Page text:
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There's plenty to eat for an omnivore at the Walworth County Fair

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Catherine W. Idzerda
August 28, 2014

ELKHORN—Here's the difference between Andrea Anderson and me.

I have half a steer in my freezer.

During its life, it was 9-year-old Mark Arndt's 4-H project.

Now, it is delicious.

Andrea, a vegan, doesn't have any animal products in her fridge.

For me, eating at the Walworth County Fair is a matter of restraint. For Andrea, it's a matter of finding condiments she can graze on: onions, packets of salt or maybe some sauerkraut from the La Grange Methodists' hot dog spread.

Not that I would advocate stealing from the Methodists.

We went to the fair as omnivore (eats everything) and herbivore (eats only plants). Here's how our day went:

Round 1: Andrea spends 20 minutes asking people what's in their batter. I consider abnormally large turkey leg, Italian sausage, Polish sausage, Philly cheese steak, something called a “meatball bomber” and a variety of items from the House of Pork.

I pick a corn dog, strictly because it seems to represent the antithesis of vegetables. Hot dogs are made from a collection of leftover meat/almost-meat scraps. The cornmeal topping probably comes in 50-gallon drums.

The smell makes Andrea feel queasy. I eat about half of it and feel queasy.

Round 2: A lamb sandwich from Pinn-Oak Farms in Delavan. I like lamb, but this time it doesn't go down easily. I wonder if it's a bad idea to mix meats, as the lamb feels in conflict with the half a hot dog in my stomach.

Meanwhile, Andrea is happily eating sweet corn without butter from the Lions Club. I resent this but feel too sluggish to complain.

Round 3: Stop the press! Member of the alleged liberal media elite agrees with Republican Gov. Scott Walker. On Wednesday morning, I asked Walker to name his favorite fair food. His response? The cream puffs from the Sweet Adelines.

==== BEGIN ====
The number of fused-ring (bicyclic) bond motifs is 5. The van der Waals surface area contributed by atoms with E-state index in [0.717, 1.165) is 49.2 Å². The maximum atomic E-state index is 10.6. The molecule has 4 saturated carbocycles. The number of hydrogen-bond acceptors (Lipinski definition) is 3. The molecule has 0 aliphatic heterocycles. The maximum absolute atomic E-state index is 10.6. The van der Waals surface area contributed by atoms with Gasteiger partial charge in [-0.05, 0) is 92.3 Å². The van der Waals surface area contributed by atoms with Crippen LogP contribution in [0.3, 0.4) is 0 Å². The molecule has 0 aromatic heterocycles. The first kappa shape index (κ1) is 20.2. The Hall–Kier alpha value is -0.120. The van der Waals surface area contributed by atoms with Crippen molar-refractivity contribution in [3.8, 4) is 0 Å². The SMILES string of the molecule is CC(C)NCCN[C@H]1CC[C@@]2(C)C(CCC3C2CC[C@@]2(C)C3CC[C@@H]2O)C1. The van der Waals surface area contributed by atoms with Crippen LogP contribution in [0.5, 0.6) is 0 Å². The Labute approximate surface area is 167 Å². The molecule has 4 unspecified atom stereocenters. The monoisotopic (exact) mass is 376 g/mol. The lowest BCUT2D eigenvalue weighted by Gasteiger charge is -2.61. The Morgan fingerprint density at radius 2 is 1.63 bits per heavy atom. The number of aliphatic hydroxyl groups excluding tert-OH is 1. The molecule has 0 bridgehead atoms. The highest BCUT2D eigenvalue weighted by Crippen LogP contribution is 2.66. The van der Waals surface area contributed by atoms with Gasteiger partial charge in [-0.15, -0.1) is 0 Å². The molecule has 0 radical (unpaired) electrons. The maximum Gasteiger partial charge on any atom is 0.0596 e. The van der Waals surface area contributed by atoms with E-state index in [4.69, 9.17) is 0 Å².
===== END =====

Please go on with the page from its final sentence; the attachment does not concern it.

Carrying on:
He's right. I formed a deep and lasting emotional attachment to the caramel-pecan puff I bought from their stand.

The puff part was lightly browned and served as a delicate shell for the lightly sweetened filling made with real cream.

A little drizzling of caramel and scattering of chopped pecans finished it off. 

Here was the cream puff created by God before the fall of humankind. Somehow, it was smuggled out of the garden, lost in Noah's flood only to mysteriously reappear in the hands of the Sweet Adelines.

There can be no other explanation for its existence.

I am no longer resentful of Andrea's sweet corn.

Aftermath: Despite the taste of divinity, my stomach feels gurglely and mildly miserable for the rest of the day. I'm pretty sure that the guys working at the Bible quiz booth would have had something to say about gluttony or man's fallen nature (Just as an aside, the quiz is full of trick questions, but you can sign up to win a free Kindle).

At swim practice that evening, the flip turns give me motion sickness. I develop a headache during the warm down and spend the rest of the evening craving green peppers and Melba toast.

Friday I'll be at the fair again. 

This time, I'll choose wisely. Perhaps the baked potato with broccoli, cauliflower, yellow squash, zucchini, green and red peppers all stir-fried in olive oil with basil and garlic, followed by a cream puff.

Or two.



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